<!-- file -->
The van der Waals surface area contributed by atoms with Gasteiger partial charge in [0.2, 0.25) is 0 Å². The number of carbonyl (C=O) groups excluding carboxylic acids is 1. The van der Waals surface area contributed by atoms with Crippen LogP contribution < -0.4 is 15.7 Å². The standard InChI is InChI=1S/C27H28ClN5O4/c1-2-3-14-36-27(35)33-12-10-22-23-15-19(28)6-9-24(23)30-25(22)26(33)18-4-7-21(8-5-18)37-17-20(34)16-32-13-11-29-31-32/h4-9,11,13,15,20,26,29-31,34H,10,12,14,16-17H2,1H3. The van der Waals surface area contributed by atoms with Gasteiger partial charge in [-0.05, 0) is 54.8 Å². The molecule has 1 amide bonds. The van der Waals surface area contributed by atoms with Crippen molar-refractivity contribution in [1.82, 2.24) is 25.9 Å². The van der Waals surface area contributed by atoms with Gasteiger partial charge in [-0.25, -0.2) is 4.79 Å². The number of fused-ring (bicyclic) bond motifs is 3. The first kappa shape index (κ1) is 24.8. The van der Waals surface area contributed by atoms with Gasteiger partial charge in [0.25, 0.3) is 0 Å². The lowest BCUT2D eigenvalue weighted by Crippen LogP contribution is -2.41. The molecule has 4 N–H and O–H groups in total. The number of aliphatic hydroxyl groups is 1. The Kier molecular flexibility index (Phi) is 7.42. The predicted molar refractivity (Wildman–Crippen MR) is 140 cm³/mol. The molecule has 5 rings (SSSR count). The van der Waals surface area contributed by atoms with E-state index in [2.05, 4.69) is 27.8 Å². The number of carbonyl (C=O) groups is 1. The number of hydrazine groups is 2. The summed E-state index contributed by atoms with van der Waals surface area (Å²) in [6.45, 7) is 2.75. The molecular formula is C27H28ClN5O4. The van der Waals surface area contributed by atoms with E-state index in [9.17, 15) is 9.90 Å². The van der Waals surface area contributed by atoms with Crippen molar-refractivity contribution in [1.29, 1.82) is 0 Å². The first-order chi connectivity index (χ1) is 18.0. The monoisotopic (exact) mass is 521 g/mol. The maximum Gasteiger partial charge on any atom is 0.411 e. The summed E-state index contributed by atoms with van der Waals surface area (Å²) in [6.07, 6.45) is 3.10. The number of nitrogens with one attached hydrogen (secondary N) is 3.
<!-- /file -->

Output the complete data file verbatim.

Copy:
The van der Waals surface area contributed by atoms with Gasteiger partial charge in [0.2, 0.25) is 0 Å². The number of carbonyl (C=O) groups excluding carboxylic acids is 1. The van der Waals surface area contributed by atoms with Crippen LogP contribution < -0.4 is 15.7 Å². The standard InChI is InChI=1S/C27H28ClN5O4/c1-2-3-14-36-27(35)33-12-10-22-23-15-19(28)6-9-24(23)30-25(22)26(33)18-4-7-21(8-5-18)37-17-20(34)16-32-13-11-29-31-32/h4-9,11,13,15,20,26,29-31,34H,10,12,14,16-17H2,1H3. The van der Waals surface area contributed by atoms with Gasteiger partial charge in [-0.05, 0) is 54.8 Å². The molecule has 1 amide bonds. The van der Waals surface area contributed by atoms with Crippen molar-refractivity contribution in [1.82, 2.24) is 25.9 Å². The van der Waals surface area contributed by atoms with Gasteiger partial charge in [-0.25, -0.2) is 4.79 Å². The number of fused-ring (bicyclic) bond motifs is 3. The first kappa shape index (κ1) is 24.8. The van der Waals surface area contributed by atoms with Gasteiger partial charge in [0.25, 0.3) is 0 Å². The lowest BCUT2D eigenvalue weighted by Crippen LogP contribution is -2.41. The molecule has 4 N–H and O–H groups in total. The number of aliphatic hydroxyl groups is 1. The Kier molecular flexibility index (Phi) is 7.42. The predicted molar refractivity (Wildman–Crippen MR) is 140 cm³/mol. The molecule has 5 rings (SSSR count). The van der Waals surface area contributed by atoms with E-state index in [2.05, 4.69) is 27.8 Å². The number of carbonyl (C=O) groups is 1. The number of hydrazine groups is 2. The summed E-state index contributed by atoms with van der Waals surface area (Å²) in [6.45, 7) is 2.75. The molecular formula is C27H28ClN5O4. The van der Waals surface area contributed by atoms with E-state index in [9.17, 15) is 9.90 Å². The van der Waals surface area contributed by atoms with Crippen molar-refractivity contribution in [1.29, 1.82) is 0 Å². The first-order chi connectivity index (χ1) is 18.0. The monoisotopic (exact) mass is 521 g/mol. The maximum Gasteiger partial charge on any atom is 0.411 e. The summed E-state index contributed by atoms with van der Waals surface area (Å²) in [6.07, 6.45) is 3.10. The number of nitrogens with one attached hydrogen (secondary N) is 3.